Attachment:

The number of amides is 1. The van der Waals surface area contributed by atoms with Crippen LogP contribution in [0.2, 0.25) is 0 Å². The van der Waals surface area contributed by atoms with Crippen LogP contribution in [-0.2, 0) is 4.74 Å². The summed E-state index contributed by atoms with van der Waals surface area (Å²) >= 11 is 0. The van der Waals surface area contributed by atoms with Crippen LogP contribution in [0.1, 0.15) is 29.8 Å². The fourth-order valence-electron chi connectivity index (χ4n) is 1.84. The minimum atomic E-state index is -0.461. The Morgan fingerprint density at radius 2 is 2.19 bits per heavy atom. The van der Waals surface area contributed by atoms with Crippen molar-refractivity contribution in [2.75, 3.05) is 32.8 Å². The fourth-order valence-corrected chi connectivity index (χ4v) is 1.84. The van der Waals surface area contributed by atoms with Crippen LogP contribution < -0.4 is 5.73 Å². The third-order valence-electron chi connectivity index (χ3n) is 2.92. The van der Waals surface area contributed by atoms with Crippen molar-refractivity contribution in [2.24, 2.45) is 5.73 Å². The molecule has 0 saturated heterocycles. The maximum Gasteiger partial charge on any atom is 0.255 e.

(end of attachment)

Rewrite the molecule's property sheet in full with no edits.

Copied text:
The number of amides is 1. The van der Waals surface area contributed by atoms with Crippen LogP contribution in [0.2, 0.25) is 0 Å². The van der Waals surface area contributed by atoms with Crippen LogP contribution in [-0.2, 0) is 4.74 Å². The summed E-state index contributed by atoms with van der Waals surface area (Å²) >= 11 is 0. The van der Waals surface area contributed by atoms with Crippen LogP contribution in [0.1, 0.15) is 29.8 Å². The fourth-order valence-electron chi connectivity index (χ4n) is 1.84. The minimum atomic E-state index is -0.461. The Morgan fingerprint density at radius 2 is 2.19 bits per heavy atom. The van der Waals surface area contributed by atoms with Crippen molar-refractivity contribution in [2.75, 3.05) is 32.8 Å². The fourth-order valence-corrected chi connectivity index (χ4v) is 1.84. The van der Waals surface area contributed by atoms with Crippen LogP contribution < -0.4 is 5.73 Å². The third-order valence-electron chi connectivity index (χ3n) is 2.92. The van der Waals surface area contributed by atoms with Crippen molar-refractivity contribution in [2.24, 2.45) is 5.73 Å². The molecule has 0 saturated heterocycles. The maximum Gasteiger partial charge on any atom is 0.255 e.